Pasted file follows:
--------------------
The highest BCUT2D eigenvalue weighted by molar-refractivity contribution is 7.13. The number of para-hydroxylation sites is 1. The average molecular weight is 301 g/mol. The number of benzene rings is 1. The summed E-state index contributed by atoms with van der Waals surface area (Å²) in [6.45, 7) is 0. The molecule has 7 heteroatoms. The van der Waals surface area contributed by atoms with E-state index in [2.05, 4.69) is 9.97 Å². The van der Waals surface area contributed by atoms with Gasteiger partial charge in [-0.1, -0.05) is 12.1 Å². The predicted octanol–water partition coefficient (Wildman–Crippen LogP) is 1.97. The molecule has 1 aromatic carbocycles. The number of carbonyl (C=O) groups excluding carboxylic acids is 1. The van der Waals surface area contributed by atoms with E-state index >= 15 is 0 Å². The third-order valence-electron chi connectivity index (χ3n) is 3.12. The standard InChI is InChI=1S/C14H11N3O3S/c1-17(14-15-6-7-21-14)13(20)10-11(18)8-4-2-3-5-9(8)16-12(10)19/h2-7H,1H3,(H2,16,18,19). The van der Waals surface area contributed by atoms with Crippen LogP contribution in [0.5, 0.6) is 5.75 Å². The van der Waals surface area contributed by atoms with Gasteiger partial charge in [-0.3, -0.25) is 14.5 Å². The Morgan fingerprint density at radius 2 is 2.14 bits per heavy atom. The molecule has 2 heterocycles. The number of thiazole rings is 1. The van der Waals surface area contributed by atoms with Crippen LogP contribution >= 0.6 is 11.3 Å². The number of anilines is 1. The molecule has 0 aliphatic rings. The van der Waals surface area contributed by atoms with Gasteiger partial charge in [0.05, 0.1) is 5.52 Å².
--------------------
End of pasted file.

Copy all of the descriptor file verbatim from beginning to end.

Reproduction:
The highest BCUT2D eigenvalue weighted by molar-refractivity contribution is 7.13. The number of para-hydroxylation sites is 1. The average molecular weight is 301 g/mol. The number of benzene rings is 1. The summed E-state index contributed by atoms with van der Waals surface area (Å²) in [6.45, 7) is 0. The molecule has 7 heteroatoms. The van der Waals surface area contributed by atoms with E-state index in [2.05, 4.69) is 9.97 Å². The van der Waals surface area contributed by atoms with Gasteiger partial charge in [-0.1, -0.05) is 12.1 Å². The predicted octanol–water partition coefficient (Wildman–Crippen LogP) is 1.97. The molecule has 1 aromatic carbocycles. The number of carbonyl (C=O) groups excluding carboxylic acids is 1. The van der Waals surface area contributed by atoms with E-state index >= 15 is 0 Å². The third-order valence-electron chi connectivity index (χ3n) is 3.12. The standard InChI is InChI=1S/C14H11N3O3S/c1-17(14-15-6-7-21-14)13(20)10-11(18)8-4-2-3-5-9(8)16-12(10)19/h2-7H,1H3,(H2,16,18,19). The van der Waals surface area contributed by atoms with Crippen LogP contribution in [0.5, 0.6) is 5.75 Å². The van der Waals surface area contributed by atoms with Gasteiger partial charge in [-0.3, -0.25) is 14.5 Å². The Morgan fingerprint density at radius 2 is 2.14 bits per heavy atom. The molecule has 2 heterocycles. The number of thiazole rings is 1. The van der Waals surface area contributed by atoms with Crippen LogP contribution >= 0.6 is 11.3 Å². The number of anilines is 1. The molecule has 0 aliphatic rings. The van der Waals surface area contributed by atoms with Gasteiger partial charge in [0.05, 0.1) is 5.52 Å².